8 December 2021

On this International Universal Health Coverage Day, we join advocates around the world in calling on leaders and the global health community to "leave no one's health behind: invest in health systems for all".

Message for political leaders on UHC Day 2021

The COVID-19 pandemic has underscored the considerable health, social, political and economic risks and consequences of failing to invest adequately and efficiently in health. Strengthening health systems, with a focus on equity and resilience, is crucial for both universal health coverage and health security goals and contributes to broader socio-economic progress. It has become more evident than ever that health is an investment and not a cost. Now more than ever, solidarity is needed. COVID-19 has widened health inequities both within and between countries. Everyone, everywhere should have access to quality essential health services without financial hardship – including COVID-19 vaccines, tests and treatments. It is simply not fair that some countries face acute COVID-19 waves and new variants unprotected. It is also a question of enlightened self-interest: no one is safe until everyone is safe.

Achieving universal health coverage starts with political accountability. Progress is possible but requires political leadership, better-aligned resources for health systems, and action for solidarity and equity. This year's review of the state of commitment to universal health coverage brings together diverse perspectives and voices. It shows that, despite governments' commitments, action towards universal health coverage is uneven and insufficient. So we call on political leaders to:

  1. Accelerate the implementation of their commitments to achieve universal health coverage by 2030. Most countries have agreed firm national commitments and targets on universal health coverage, and an increasing number are reviewing their progress.
  2. Develop and communicate clear pathways to achieve universal health coverage in your country. Country commitments and reporting on universal health coverage are often not linked to a clear strategy to achieve it yet.  Countries need solid national health strategies that include a clear role for local and regional governments.
  3. Align health systems investments, using a primary health care approach. Government plans and reporting on universal health coverage are often fragmented across specific diseases or services. Still, universal health coverage is an opportunity to accelerate outcomes across health priorities based on a comprehensive approach to strengthening health systems.
  4. Create space for meaningful social participation and value the involvement of non-state actors. Non-state actors still lack opportunities to participate in government-led planning, progress reviews or implementation towards universal health coverage.
  5. Identify and reach all groups in society at risk of being neglected. A comprehensive approach to equity must include groups at the intersection of multiple vulnerabilities. The importance of equity is strongly acknowledged in governments' universal health coverage initiatives but need to be operationalized comprehensively.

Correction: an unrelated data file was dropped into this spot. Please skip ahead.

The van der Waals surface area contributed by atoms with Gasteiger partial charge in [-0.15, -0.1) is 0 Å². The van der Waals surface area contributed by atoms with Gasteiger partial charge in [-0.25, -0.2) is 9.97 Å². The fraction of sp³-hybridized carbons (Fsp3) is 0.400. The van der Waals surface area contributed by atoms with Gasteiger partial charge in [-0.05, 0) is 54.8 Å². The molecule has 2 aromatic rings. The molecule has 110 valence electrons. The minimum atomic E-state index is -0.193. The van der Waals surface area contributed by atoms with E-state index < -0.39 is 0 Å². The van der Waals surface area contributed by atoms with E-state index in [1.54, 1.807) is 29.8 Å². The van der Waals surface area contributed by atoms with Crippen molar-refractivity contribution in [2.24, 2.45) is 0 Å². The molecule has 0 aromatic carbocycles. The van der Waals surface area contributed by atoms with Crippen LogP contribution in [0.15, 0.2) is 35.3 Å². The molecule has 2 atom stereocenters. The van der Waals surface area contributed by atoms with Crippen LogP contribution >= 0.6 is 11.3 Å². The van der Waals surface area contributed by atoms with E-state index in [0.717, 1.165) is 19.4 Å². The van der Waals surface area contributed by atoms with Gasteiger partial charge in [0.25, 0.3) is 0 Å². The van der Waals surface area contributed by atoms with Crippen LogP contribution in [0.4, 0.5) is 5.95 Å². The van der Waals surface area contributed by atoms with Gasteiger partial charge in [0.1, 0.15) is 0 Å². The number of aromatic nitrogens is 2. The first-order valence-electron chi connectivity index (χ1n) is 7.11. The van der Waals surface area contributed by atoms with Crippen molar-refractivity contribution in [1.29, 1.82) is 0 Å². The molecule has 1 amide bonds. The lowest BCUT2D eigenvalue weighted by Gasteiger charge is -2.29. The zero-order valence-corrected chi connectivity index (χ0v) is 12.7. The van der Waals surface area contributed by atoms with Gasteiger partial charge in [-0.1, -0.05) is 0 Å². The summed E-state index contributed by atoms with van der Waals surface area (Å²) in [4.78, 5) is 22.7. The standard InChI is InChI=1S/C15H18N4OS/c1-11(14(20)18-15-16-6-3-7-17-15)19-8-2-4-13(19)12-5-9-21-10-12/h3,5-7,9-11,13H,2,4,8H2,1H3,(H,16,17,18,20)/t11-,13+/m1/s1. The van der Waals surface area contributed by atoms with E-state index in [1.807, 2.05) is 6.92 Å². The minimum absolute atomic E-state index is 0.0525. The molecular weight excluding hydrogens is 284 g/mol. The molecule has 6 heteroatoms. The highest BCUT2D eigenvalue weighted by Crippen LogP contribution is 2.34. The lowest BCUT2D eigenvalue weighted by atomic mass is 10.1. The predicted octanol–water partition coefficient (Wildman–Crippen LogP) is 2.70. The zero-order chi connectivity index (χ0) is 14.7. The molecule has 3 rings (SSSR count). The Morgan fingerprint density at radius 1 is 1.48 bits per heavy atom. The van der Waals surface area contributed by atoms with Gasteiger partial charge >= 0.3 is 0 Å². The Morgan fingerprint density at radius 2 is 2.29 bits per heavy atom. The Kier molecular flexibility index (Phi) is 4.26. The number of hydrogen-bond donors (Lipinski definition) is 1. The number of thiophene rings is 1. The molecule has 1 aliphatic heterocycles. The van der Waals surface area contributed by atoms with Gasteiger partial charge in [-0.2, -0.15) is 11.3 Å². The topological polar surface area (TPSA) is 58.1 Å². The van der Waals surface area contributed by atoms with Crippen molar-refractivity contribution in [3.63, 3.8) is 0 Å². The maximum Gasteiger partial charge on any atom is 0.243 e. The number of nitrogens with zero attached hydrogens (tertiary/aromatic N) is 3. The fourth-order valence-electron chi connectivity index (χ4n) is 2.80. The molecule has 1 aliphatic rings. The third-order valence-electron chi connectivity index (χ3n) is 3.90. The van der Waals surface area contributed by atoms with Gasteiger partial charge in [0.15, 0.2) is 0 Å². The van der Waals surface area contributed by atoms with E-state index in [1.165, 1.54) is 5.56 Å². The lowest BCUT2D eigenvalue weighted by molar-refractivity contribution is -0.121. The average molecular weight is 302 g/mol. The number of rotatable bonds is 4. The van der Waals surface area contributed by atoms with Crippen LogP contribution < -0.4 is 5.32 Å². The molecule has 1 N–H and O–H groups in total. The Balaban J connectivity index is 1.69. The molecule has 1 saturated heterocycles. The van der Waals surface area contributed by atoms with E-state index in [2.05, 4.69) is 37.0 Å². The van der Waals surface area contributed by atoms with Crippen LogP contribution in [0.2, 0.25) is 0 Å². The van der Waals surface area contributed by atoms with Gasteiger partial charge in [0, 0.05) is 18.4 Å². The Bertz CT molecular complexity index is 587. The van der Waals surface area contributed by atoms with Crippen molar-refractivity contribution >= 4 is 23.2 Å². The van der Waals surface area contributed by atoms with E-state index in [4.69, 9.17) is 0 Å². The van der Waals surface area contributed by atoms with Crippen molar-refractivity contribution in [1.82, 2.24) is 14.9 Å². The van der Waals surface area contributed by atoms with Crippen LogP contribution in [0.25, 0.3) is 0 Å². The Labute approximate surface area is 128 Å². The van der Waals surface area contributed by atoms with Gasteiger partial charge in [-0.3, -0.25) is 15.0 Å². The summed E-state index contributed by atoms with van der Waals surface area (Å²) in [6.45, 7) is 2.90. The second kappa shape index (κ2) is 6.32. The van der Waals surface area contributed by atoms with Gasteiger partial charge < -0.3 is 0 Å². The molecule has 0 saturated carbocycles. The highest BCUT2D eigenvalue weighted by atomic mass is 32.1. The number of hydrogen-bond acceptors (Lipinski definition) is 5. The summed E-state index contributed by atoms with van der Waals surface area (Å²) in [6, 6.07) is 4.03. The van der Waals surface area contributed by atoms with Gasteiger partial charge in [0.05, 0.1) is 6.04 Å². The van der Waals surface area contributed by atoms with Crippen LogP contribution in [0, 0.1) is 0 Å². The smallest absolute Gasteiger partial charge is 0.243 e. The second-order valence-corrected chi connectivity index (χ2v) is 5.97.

6. Ensure gender-equitable leadership and gender-responsive health systems. Governments are not adequately addressing gender equality in their universal health coverage commitments, especially women's health and political leadership representation.
  7. Collaborate beyond the health sector on both universal health coverage and wider health determinants.  Multisectoral action is crucial for universal health coverage, starting with strong cooperation between health and finance decision-makers. Improved collaboration with non-health sectors is also needed to systematically address the social, economic, environmental and commercial determinants of health.  

Action is urgent. World leaders and the global health community have a crucial second chance to secure a safer and healthier future for everyone. Leaders must both act at home on universal health coverage and come together to strengthen global health governance, irrespective of any wider political differences. We need resilient and equitable health systems that leave no one's health behind in crisis and in calm. We cannot afford to wait.


This message is issued by UHC2030 co-Chairs, in consultation with the UHC Movement Political Advisory Panel of UHC2030.

Co-Chair of Steering Committee, UHC2030:

  • Ms. Gabriela Cuevas Barron
  • Dr. Justin Koonin

UHC Movement Political Advisory Panel, UHC2030:

  • Ms. Emilia Saiz, Secretary General of United Cities and Local Governments
  • Mr. Elhadj As Sy, Chair of the Board, Kofi Annan Foundation
  • Ms. Joy Phumaphi, Executive Secretary, the African Leaders Malaria Alliance
  • Prof. Ilona Kickbusch, Chair, International Advisory Board, Global Health Centre, Graduate Institute for International and Development Studies Geneva
  • Prof. Keizo Takemi, Member of the House of Councilors, Japan
  • Ms. María Fernanda Espinosa Garcés, President of the 73rd Session of the UN General Assembly
  • Dr. Vytenis Povilas Andriukaitis, Former European Commissioner for Health and Food Safety

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